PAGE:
At Sunday’s Oscars, actor, screenwriter and director Jordan Peele made cinematic history, becoming the first black director to win an Oscar for best screenplay. Released February 2017, Get Out sent tidal waves throughout the film and entertainment industry, the Twittersphere and around kitchen tables and water coolers across the country. Produced for just $5 million (which is shoestring budget by industry standards), it dominated at the box office, making Peele the first black director to make $100 million for a debut film.
It has even been credited with creating its own genre: the social suspense thriller for the ways in which it disarmingly and incisively critiques a so-called post-racial America.
In the movie, Chris Washington, a young black photographer, is dating a young white woman, Rose Armitage. Chris and Rose are dating pretty seriously at this point and he is anxious to finally get a chance to meet Rose’s parents for the weekend. Rose and her parents actually kidnap black people, hypnotize them, take out their brains and then sell their bodies to the highest white—or white-adjacent—bidder who intends to put their brains into black people’s bodies. The proud purchasers then get to live another life not vicariously, but literally through a black person’s body. In fact, the two black people on the property, who incidentally are serving as the help, are the Armitage grandparents.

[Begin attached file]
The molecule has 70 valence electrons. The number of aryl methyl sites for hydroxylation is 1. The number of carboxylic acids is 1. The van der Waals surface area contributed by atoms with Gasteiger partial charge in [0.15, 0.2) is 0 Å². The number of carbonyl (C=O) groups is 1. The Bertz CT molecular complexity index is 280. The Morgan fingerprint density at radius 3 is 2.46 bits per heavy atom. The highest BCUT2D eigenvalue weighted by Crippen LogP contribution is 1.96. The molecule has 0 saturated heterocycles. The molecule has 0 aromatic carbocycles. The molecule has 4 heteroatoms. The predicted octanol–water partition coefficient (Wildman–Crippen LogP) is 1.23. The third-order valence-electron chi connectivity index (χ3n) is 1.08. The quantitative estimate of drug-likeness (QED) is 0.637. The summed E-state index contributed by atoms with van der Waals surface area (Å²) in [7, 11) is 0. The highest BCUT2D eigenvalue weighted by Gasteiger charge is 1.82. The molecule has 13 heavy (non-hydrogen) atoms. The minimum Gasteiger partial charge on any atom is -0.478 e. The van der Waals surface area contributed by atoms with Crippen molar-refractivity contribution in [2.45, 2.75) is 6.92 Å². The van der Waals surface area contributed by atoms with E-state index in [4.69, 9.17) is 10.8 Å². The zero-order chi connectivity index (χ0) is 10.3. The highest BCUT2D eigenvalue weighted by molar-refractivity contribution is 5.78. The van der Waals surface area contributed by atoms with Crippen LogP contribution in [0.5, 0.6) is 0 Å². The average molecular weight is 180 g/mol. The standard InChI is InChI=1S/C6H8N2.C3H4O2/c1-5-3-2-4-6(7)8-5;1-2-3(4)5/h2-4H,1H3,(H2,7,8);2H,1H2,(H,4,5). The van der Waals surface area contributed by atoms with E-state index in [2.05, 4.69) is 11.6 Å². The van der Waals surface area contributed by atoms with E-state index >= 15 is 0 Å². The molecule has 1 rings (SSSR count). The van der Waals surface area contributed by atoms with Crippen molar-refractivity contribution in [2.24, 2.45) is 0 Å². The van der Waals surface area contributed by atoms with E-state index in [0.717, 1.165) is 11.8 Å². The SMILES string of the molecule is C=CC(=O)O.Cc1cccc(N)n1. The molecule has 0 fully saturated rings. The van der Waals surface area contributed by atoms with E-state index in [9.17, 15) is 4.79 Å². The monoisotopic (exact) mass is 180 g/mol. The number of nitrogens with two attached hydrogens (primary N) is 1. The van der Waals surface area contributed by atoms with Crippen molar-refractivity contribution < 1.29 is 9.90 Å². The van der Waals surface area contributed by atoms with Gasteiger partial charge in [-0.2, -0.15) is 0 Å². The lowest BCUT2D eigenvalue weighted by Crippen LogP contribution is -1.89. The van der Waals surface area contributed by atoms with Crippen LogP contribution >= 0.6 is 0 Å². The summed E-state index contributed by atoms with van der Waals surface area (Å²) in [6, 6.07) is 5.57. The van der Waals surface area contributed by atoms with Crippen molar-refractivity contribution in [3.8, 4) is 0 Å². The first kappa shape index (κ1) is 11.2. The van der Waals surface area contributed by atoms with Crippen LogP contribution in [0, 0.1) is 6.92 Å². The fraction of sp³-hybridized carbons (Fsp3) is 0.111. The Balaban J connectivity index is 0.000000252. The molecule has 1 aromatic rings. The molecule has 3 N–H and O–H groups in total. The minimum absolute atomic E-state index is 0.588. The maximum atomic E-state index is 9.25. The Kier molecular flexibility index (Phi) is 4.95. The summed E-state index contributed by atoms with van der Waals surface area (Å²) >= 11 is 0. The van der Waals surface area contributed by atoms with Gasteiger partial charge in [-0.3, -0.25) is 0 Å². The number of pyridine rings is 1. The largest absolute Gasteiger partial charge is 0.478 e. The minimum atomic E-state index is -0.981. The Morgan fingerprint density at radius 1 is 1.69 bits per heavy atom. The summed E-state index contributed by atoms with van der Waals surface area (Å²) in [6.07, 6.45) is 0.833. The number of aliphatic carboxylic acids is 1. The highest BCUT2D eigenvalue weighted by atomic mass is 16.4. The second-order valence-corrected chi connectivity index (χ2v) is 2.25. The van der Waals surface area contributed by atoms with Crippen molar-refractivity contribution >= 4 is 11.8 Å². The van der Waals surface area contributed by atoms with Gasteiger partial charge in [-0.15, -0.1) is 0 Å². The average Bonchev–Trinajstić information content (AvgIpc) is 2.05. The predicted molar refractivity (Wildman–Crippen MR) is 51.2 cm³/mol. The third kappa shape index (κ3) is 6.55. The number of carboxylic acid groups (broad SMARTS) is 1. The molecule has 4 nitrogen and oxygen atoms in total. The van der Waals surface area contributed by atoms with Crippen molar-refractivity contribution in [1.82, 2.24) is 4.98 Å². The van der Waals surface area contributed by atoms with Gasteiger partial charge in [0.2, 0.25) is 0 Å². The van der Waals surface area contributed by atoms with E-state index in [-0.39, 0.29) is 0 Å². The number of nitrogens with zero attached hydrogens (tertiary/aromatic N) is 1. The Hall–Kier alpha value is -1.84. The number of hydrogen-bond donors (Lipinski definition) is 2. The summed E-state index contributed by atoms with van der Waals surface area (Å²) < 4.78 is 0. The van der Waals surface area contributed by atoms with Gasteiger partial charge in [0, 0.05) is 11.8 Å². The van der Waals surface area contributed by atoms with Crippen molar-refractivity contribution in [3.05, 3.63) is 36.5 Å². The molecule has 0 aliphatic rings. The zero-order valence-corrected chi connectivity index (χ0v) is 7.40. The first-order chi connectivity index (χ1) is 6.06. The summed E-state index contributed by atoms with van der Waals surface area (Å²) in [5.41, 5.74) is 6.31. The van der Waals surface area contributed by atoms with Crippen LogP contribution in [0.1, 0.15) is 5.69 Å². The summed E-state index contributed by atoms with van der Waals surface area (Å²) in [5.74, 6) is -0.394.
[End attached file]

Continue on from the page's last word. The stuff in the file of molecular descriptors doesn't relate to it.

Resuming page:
The lure for it all? A “nice” white girl, and her “nice, progressive” white family who voted for Obama. Naturally, the method of abduction is just as sinister as the “science” of black disappearance and dismemberment. Missy Armitage, Rose’s mom, has perfected the art of hypnosis, tapping a teaspoon on a glass of lemonade or a cup of tea, sending her unsuspecting victims into what she calls “the sunken place” where their souls remain trapped in a hypnotized abyss.
A Sunken-Place Theology